Published Date: 18.03.2004
The Police Ombudsman's Office, the Police Federation, (the body which represents rank and file police officers) and the Superintendents Association of Northern Ireland have agreed to set up a joint Working Committee following results from the first ever survey of officers' attitudes to police complaints.
The survey was conducted among PSNI members a year ago by the Northern Ireland Statistics and Research Agency for the Police Ombudsman's Office.
The results of the survey suggest that officers have mixed views on the issue: it reported thatmost officers said they supported the concept of independent investigation of complaints and believe the Police Ombudsman's Office helps people have confidence in the police. However officers have concerns about the process.
A questionnaire was distributed to around 9,900 officers and almost 40% (some 3877) of them responded. Out of that 40% response, one third (1,300) had experience of the Police Ombudsman's Office.
The survey consisted of a series of questions to which officers were invited to rate how strongly they agreed or disagreed.
Officers showed support for the system of independent investigation of complaints against the police but have some concern about those members of the public who complain about the police.
· 58% of police officers think that complaints against officers should be independently investigated
· 41% of police officers think that the existence of an independent Police Ombudsman's Office will help increase people's confidence in the police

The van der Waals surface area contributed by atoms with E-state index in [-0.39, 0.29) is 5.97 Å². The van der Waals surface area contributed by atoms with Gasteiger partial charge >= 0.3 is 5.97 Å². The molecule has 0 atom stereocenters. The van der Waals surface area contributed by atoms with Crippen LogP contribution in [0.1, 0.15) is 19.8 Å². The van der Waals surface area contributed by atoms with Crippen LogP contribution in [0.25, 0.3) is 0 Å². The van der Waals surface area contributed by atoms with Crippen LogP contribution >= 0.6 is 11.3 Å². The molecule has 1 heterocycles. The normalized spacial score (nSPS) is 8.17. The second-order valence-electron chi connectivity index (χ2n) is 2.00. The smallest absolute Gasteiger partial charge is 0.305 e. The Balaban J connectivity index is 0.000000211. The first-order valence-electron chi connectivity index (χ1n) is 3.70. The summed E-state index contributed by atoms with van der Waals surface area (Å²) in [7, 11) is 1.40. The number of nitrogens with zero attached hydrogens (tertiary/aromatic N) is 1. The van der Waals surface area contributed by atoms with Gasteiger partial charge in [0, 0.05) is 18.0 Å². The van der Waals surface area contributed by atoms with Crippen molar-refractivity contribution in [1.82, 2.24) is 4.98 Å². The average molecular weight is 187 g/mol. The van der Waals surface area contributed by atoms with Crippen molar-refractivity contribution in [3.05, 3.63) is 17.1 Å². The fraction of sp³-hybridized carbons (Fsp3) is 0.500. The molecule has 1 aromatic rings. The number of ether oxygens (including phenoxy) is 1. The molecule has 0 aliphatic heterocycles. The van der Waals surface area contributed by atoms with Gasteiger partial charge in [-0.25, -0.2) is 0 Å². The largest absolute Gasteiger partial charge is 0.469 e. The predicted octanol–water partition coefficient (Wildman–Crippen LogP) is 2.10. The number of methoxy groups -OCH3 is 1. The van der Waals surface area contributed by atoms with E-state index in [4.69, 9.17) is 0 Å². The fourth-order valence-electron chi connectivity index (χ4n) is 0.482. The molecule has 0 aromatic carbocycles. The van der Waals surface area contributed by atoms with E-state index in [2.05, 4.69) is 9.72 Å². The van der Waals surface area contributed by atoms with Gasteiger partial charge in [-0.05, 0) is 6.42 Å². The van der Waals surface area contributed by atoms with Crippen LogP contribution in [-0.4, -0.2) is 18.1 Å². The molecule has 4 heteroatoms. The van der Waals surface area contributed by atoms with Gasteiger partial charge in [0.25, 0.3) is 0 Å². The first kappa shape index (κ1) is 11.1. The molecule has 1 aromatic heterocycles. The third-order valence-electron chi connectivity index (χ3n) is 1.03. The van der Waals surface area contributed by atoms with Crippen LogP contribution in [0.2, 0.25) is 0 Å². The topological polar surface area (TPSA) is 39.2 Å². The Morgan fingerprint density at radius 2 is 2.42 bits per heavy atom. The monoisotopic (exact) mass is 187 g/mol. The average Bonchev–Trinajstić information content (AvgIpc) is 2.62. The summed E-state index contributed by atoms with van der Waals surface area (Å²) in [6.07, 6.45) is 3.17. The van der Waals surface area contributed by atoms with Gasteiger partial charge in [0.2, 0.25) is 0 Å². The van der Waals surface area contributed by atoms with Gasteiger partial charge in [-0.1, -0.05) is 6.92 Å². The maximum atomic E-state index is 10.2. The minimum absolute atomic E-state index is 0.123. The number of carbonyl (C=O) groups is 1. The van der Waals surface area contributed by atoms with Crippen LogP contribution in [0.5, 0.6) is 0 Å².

· 43% of police officers think that members of the PSNI should be able to complain to the Police Ombudsman about the conduct of other members rather than to their line management
· 70% of police officers thought that the Police Ombudsman's Office do not approach both the person making a complaint and the officer complained with an open mind
· 63% of police officers think that the Police Ombudsman's investigators are more likely to believe the person making the complaint than the officer being complained about is.
In Contrast, of the 1,300 police officers who had been in contact with the Police Ombudsman's Office many had a largely positive attitude to most stages of the investigation process:
· 64% of officers who had been in contact with the Police Ombudsman's Office said they were satisfied with the outcome of the investigation.
· 48% of officers who had been in contact with the Police Ombudsman's Office said they were satisfied with the way the Office had dealt with them during the investigation.
The survey also indicated the desire of many police officers to know more about the Police Ombudsman's Office:
· 67% of police officers said they would like to know more about the role, responsibilities and powers of the Police Ombudsman's Office
· 36% of police officers said they had a good knowledge of the role, responsibilities and powers of the Police Ombudsman. 36% said they had not.
The Police Ombudsman, Mrs. Nuala O'Loan, said she believes the joint Committee will herald a new chapter in the relationship between the bodies:
"Other research has shown that my Office has won the confidence of the general public: this survey shows that I have more work to do to win the confidence of police officers. It has provided a useful 'benchmark' for the task which lies ahead. I hope the Committee will help me reach out to officers and will help the communication between our organisations."
Police Federation Chairman Irwin Montgomery said his organisation is totally committed to the principle of independent investigation of complaints against police officers:
"We believe the survey illustrates that there is much still to do to win over the support of individual police officers for the present arrangements and we look forward to working with the Police Ombudsman's Office to achieve this."